The Japanese Festival and Octopus Balls

takoyaki2Food week continues!

Recently a friend mentioned to me that there was a Japanese festival in St. Louis over Labor Day weekend. The conversation went something like this:

Her: Wanna go to the Japanese festival? The food will be amazing!

Me: How much does the festival cost?

Her: $15.

Me: So we have to pay $15 to get into a festival to then pay for overprice festival food? Why don’t we just go to a Japanese restaurant?

Her: (grumbles) Jamey…come on.

She actually won me over by mentioning takoyaki, or octopus balls. They’re not as gross as they sound–they’re just a piece of octopus covered in savory dough, fried, and covered in a delicious sauce. They’re SO good, and they’re hard to find in the US because you need a special contraption to make them.

So we went to the festival and walked around for a while. The cultural stuff didn’t really interest me because I’ve lived in Japan a few times, and I’d much rather be immersed in actual Japanese culture, which is actually quite similar to American culture. When you walk around in Japan, you aren’t bombarded by people on taiko drums and tea ceremonies and banzai trees. They’re just people, like you and me, and they have normal daily lives, just like you and me. That’s what culture is.

But it’s fine. I was there for the food anyway. And the takoyaki did not disappoint. I’m still thinking about it. The only thing that did disappoint was the okonomiyaki (Japanese pancake), which was not even close to real okonomiyaki. Fortunately a friend is going to make actual okonomiyaki at game night tomorrow to wash away the taste of the terrible American version.

For you St. Louis readers, have you ever seen takoyaki at a Japanese restaurant here in town? If so, let me know, because I want to put those octopus balls in my mouth again.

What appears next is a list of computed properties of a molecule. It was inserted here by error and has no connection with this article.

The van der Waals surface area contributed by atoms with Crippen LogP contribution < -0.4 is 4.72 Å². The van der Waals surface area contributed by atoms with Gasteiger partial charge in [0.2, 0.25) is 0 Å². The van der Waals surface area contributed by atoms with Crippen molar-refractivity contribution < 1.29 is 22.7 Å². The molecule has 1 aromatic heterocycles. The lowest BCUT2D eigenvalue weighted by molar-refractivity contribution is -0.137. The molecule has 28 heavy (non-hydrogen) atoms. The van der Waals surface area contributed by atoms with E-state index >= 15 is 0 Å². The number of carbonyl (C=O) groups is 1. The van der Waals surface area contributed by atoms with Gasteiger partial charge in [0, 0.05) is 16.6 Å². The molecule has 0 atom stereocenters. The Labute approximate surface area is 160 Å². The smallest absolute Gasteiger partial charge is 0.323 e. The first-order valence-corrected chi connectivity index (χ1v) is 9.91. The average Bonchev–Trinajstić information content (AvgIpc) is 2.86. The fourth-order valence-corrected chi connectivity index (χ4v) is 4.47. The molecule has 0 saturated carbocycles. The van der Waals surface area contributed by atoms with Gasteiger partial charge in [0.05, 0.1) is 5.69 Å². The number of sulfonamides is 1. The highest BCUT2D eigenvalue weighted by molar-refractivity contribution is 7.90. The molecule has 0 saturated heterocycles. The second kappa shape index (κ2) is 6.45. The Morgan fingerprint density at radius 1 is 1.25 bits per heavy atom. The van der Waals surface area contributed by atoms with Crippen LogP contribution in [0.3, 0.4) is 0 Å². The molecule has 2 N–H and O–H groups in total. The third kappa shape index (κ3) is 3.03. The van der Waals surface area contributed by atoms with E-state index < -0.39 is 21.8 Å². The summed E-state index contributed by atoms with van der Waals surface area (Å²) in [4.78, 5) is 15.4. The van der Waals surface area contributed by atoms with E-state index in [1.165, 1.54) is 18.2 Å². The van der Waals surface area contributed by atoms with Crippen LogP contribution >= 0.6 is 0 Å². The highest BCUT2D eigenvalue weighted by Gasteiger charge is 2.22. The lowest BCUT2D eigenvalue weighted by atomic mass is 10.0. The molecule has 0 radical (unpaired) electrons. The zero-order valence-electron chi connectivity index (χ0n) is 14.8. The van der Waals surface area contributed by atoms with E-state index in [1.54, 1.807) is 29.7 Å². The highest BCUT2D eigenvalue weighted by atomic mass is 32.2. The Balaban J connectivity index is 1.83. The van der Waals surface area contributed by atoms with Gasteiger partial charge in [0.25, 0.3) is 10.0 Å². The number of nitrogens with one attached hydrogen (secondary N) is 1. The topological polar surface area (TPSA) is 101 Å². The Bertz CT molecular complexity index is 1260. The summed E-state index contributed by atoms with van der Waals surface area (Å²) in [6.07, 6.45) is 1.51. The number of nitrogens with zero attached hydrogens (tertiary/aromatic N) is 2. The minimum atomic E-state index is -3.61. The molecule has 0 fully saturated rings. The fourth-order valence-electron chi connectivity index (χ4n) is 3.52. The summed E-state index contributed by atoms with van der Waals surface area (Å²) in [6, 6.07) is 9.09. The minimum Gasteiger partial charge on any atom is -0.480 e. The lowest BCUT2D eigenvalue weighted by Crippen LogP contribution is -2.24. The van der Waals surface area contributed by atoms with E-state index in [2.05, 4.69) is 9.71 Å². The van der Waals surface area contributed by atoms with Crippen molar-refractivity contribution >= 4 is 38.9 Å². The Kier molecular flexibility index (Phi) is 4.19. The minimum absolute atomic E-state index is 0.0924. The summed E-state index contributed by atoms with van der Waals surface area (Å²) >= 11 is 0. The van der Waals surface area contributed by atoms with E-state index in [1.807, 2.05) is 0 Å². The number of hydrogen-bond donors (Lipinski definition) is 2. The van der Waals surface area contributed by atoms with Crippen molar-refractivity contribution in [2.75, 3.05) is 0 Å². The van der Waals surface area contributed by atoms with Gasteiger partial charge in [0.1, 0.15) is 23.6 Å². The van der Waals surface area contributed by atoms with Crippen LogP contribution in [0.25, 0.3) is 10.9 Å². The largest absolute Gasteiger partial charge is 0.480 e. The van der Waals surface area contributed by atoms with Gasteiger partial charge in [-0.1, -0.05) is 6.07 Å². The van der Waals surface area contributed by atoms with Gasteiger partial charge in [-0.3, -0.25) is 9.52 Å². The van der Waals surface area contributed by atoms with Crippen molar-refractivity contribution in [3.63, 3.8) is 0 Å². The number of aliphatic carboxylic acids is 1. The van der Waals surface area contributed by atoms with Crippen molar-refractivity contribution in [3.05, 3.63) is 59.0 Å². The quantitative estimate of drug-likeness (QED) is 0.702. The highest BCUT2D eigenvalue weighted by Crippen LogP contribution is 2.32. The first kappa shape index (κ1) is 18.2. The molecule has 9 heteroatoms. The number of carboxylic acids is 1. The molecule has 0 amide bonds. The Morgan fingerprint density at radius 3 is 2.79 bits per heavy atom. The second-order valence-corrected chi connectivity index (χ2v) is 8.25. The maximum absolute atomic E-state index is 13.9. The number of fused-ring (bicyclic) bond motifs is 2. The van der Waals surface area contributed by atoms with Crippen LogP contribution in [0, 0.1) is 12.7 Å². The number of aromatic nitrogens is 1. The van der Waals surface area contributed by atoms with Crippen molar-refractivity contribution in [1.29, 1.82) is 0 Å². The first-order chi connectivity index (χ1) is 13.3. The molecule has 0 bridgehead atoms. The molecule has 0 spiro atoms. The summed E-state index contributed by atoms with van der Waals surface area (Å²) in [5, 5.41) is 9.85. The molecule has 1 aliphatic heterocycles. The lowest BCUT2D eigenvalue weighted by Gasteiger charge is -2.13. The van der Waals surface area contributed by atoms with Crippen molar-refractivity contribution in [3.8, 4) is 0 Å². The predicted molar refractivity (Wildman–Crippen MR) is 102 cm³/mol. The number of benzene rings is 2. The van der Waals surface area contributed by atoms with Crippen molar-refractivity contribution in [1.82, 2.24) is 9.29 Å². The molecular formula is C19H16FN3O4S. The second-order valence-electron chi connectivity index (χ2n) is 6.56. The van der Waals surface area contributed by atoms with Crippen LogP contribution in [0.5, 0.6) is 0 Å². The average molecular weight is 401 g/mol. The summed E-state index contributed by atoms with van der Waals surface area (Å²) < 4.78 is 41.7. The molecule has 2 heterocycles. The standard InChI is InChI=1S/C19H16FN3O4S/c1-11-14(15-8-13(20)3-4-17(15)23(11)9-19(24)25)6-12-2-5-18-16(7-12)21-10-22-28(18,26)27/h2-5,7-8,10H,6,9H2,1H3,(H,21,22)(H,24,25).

9 thoughts on “The Japanese Festival and Octopus Balls”

  1. Octopus balls are the best. Salty, sweet and with a dash of creaminess. I’m not sure if I’m making it sound more appetising or causing the opposite effect. Nonetheless, it’s an amazing dish.

    So all this talk about Japan and Jamey being nostalgic about Japanese culture. Let me put on my Internet Conspiracy Hat on.

    Jamey…Octopus Balls…Japanese Culture…Board Games…A Japanese economic board game about Takoyaki CONFIRMED!

    • Allen: I’d love to design a game set in Japan someday. One of the first games I designed when I got back into game design about 4 years ago was a game set in Kyoto about geishas, but it wasn’t very good. I have Yedo sitting on my shelf right now, ready to play for the first time. 🙂

  2. I just think it’s funny how similar our cultures are in that covering anything with dough and frying it is acceptable. I am disappointed to see that Japanese culture isn’t people running around pounding on Taiko drums shouting “soo-RAYY!” and demonstrating their prowess in dance in martial arts. I was hoping that office life would at least include tea ceremonies and No theatre at lunch.

    But then again we don’t drink muligatawny soup or carve petroglyphs to send messages to friends. And I find our subculture – which is elective – far more interesting than our macroculture – which can be oppressive until you figure out how to get away from under it.

    • Subculture! That’s the right word for these festivals. It’s a Japanese subculture festival. I wonder if there’s a sub-subculture Japanese festival. Now that would be interesting to attend…

  3. I’m still thinking about them balls. MMmmmm… takoyaki… I want! You did get yourself a bag of goodies. 🙂 Not a bad day. Also, I don’t grumble. I want some takoyaki! 🙁

    • I think it was Osaka style, though I don’t remember all the differences at this point. 🙂 I make my own now that is roughly Kyoto style.

  4. Richard and I went to JapanFest here in Atlanta after coming back from our trip to Japan and we were also so excited to have Okonomiyaki and it was not good at all. So disappointing. I hope to find a place here that makes it as good as the place we had it in Hiroshima. We haven’t tried takoyaki (I’ve had octopus in Spain many times but its completely different). I’ll need to try that when I go back.

    • Unfortunately, I think it’s really hard to get good okonomiyaki in the US–I’ve tried a number of places, and it just doesn’t compare. However, I’ve had some pretty good takoyaki here.


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